Tall Ship Bowsprit source
Full-Rigged Ship Christian Radich Under Sails source
British four-masted bark Samaritan at anchor, Commencement Bay, Washington, ca. 1904
Photo by Hester, Wilhelm, 1872-1947 image source
Clipper that sailed out of the port of Galveston, Texas, in the mid-1800s.
Hand Built USS Constellation Wooden Model Ship
USS Constellation, commissioned in 1855, is the second US Navy ship to carry this famous name. According to the US Naval Registry, the original frigate was disassembled in 1853 in Gosport Navy Yard in Norfolk, Va., and the sloop-of-war was constructed in the same yard, possibly with a few recycled materials from the old frigate. USS Constellation is the last sail-only warship designed and built by the US Navy. She served as the flagship of the African Squadron, a unit that suppressed the Trans-Atlantic slave trade off the coast of West Africa, and was active during the American Civil War. Constellation also served as a receiving ship, a training vessel and the flagship of the Atlantic Fleet during World War II. Today, after several renovations, she is permanently berthed in Baltimore’s Inner Harbor where she is open to visitors daily.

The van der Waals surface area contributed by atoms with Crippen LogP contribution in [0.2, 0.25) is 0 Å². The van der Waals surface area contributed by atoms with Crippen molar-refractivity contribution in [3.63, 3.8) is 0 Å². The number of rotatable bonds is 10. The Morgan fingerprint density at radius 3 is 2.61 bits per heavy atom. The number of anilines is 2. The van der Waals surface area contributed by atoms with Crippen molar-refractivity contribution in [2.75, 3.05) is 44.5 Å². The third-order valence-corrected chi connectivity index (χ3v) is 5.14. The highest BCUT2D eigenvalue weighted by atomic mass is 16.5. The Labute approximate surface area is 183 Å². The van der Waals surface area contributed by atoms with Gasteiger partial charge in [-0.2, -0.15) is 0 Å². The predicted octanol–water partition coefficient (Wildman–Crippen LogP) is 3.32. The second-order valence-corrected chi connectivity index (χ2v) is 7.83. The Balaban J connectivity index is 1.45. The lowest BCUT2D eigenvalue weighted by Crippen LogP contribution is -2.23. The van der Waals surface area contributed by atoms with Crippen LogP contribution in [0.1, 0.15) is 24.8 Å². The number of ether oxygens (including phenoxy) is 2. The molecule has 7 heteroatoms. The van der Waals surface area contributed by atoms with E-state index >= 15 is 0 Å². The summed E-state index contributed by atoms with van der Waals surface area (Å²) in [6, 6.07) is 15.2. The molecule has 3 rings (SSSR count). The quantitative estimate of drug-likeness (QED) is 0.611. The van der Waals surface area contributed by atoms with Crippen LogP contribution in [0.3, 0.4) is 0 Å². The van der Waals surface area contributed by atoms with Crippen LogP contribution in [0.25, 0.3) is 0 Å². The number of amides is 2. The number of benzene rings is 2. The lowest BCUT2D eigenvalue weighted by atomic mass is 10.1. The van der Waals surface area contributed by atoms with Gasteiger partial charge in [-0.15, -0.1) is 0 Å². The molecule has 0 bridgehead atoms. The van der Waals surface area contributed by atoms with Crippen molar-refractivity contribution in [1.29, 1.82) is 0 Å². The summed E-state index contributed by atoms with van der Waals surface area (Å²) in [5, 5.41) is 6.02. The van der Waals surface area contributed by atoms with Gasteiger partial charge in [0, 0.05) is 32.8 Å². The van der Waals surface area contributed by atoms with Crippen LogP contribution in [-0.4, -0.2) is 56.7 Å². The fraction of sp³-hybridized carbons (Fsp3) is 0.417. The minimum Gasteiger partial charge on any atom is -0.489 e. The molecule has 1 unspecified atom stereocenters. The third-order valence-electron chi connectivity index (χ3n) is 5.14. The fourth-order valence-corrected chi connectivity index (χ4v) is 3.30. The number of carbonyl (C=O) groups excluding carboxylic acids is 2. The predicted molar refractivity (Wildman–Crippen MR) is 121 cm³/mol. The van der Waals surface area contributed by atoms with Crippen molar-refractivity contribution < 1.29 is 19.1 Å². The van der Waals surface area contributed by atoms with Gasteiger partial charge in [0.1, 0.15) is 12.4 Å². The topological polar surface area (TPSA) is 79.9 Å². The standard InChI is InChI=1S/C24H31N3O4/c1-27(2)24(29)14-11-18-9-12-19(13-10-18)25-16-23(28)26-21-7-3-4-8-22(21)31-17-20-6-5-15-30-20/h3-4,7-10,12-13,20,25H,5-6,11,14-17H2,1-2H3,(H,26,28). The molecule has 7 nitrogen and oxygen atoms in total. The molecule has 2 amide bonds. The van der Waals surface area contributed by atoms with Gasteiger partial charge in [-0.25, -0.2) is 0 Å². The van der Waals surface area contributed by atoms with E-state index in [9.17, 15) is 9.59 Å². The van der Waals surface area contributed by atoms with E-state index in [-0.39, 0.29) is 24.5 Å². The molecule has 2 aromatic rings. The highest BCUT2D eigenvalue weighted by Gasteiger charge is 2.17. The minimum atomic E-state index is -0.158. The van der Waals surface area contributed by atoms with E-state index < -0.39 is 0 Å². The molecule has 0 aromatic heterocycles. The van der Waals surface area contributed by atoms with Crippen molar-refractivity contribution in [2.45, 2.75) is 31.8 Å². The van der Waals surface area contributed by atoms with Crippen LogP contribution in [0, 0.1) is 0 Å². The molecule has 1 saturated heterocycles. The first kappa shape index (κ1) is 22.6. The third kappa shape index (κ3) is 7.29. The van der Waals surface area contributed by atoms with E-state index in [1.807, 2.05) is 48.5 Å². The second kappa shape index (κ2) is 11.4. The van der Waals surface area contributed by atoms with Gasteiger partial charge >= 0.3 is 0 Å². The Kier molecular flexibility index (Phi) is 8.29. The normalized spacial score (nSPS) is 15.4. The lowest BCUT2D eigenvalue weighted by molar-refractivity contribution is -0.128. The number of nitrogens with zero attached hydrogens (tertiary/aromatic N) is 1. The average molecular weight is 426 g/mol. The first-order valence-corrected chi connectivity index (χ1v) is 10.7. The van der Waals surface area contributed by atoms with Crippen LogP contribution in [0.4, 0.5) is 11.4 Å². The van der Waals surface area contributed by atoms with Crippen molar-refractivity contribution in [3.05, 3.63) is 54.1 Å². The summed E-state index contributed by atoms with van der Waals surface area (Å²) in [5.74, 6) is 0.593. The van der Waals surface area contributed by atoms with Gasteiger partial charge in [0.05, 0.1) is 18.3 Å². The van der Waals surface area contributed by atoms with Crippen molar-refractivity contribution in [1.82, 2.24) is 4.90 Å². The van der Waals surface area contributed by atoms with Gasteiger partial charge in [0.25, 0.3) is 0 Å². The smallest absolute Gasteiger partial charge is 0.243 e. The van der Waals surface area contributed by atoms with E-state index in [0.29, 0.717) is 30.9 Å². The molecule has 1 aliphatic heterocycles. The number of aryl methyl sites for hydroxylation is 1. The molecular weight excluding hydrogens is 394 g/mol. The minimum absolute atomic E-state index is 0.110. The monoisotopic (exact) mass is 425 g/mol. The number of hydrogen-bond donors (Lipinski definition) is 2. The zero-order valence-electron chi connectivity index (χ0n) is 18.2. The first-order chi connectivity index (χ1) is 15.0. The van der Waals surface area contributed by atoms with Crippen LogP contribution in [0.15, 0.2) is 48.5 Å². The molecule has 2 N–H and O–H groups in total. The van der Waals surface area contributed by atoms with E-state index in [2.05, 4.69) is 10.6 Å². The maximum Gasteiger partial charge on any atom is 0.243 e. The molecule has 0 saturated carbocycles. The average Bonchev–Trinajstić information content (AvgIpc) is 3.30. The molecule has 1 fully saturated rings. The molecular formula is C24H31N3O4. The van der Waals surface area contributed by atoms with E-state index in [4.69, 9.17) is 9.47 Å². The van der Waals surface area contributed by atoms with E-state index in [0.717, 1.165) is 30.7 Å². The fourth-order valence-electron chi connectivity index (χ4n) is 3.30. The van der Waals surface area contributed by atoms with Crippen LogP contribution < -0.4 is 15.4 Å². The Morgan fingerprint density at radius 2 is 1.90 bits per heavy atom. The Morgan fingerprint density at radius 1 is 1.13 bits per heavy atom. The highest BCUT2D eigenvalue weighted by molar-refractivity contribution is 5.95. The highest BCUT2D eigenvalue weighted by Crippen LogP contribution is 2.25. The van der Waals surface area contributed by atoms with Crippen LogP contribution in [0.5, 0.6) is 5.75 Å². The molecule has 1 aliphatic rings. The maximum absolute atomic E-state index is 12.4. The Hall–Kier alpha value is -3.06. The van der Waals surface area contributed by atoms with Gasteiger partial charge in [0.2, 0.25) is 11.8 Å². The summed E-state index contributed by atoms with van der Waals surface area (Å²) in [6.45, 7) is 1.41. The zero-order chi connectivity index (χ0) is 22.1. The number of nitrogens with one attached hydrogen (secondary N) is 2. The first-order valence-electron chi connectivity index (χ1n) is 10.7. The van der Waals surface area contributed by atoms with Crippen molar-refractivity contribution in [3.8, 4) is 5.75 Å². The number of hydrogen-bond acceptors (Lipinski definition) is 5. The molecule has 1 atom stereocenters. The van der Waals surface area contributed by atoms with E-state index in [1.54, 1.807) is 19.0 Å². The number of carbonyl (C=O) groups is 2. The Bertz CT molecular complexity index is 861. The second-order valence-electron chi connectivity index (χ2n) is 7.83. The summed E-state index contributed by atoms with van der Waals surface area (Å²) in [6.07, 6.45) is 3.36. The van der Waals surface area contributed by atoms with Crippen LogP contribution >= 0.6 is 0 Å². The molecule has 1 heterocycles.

Pigeon Point Lighthouse and Tall Ship source
USS Constellation under sail sometime late 1800’s via navsource
USS Constellation was a 38-gun frigate, one of the six original frigates authorized for construction by the Naval Act of 1794. She was distinguished as the first U.S. Navy vessel to put to sea and the first U.S. Navy vessel to engage, defeat, and capture an enemy vessel. Constructed in 1797, she was decommissioned in 1853